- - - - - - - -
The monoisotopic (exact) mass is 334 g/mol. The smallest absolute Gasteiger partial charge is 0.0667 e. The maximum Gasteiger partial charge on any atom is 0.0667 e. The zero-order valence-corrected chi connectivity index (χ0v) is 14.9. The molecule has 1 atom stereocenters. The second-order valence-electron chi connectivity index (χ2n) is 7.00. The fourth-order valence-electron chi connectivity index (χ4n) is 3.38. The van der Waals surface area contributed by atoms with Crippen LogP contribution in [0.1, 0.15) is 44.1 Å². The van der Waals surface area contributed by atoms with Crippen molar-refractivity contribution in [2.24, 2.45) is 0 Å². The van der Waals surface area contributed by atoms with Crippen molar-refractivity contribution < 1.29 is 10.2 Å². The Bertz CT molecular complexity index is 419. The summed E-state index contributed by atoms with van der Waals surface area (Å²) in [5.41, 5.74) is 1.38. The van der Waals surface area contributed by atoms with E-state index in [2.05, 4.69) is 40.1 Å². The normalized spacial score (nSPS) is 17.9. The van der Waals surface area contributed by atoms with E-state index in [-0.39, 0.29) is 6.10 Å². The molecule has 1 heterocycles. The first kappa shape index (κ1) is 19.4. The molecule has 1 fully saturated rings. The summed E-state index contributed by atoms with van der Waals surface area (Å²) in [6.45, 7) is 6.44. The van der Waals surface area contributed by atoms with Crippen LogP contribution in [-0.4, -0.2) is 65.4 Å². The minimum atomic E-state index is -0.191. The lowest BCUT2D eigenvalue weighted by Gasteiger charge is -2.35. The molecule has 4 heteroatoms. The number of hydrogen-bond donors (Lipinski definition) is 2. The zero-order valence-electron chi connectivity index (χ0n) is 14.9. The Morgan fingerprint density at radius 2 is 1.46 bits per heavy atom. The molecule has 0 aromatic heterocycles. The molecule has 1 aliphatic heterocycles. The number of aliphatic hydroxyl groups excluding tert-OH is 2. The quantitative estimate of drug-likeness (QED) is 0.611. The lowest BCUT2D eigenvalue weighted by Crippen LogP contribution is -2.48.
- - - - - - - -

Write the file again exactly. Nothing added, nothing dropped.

The monoisotopic (exact) mass is 334 g/mol. The smallest absolute Gasteiger partial charge is 0.0667 e. The maximum Gasteiger partial charge on any atom is 0.0667 e. The zero-order valence-corrected chi connectivity index (χ0v) is 14.9. The molecule has 1 atom stereocenters. The second-order valence-electron chi connectivity index (χ2n) is 7.00. The fourth-order valence-electron chi connectivity index (χ4n) is 3.38. The van der Waals surface area contributed by atoms with Crippen LogP contribution in [0.1, 0.15) is 44.1 Å². The van der Waals surface area contributed by atoms with Crippen molar-refractivity contribution in [2.24, 2.45) is 0 Å². The van der Waals surface area contributed by atoms with Crippen molar-refractivity contribution < 1.29 is 10.2 Å². The Bertz CT molecular complexity index is 419. The summed E-state index contributed by atoms with van der Waals surface area (Å²) in [5.41, 5.74) is 1.38. The van der Waals surface area contributed by atoms with E-state index in [2.05, 4.69) is 40.1 Å². The normalized spacial score (nSPS) is 17.9. The van der Waals surface area contributed by atoms with E-state index in [-0.39, 0.29) is 6.10 Å². The molecule has 1 heterocycles. The first kappa shape index (κ1) is 19.4. The molecule has 1 fully saturated rings. The summed E-state index contributed by atoms with van der Waals surface area (Å²) in [6.45, 7) is 6.44. The van der Waals surface area contributed by atoms with Crippen LogP contribution in [-0.4, -0.2) is 65.4 Å². The minimum atomic E-state index is -0.191. The lowest BCUT2D eigenvalue weighted by Gasteiger charge is -2.35. The molecule has 4 heteroatoms. The number of hydrogen-bond donors (Lipinski definition) is 2. The zero-order valence-electron chi connectivity index (χ0n) is 14.9. The Morgan fingerprint density at radius 2 is 1.46 bits per heavy atom. The molecule has 0 aromatic heterocycles. The molecule has 1 aliphatic heterocycles. The number of aliphatic hydroxyl groups excluding tert-OH is 2. The quantitative estimate of drug-likeness (QED) is 0.611. The lowest BCUT2D eigenvalue weighted by Crippen LogP contribution is -2.48.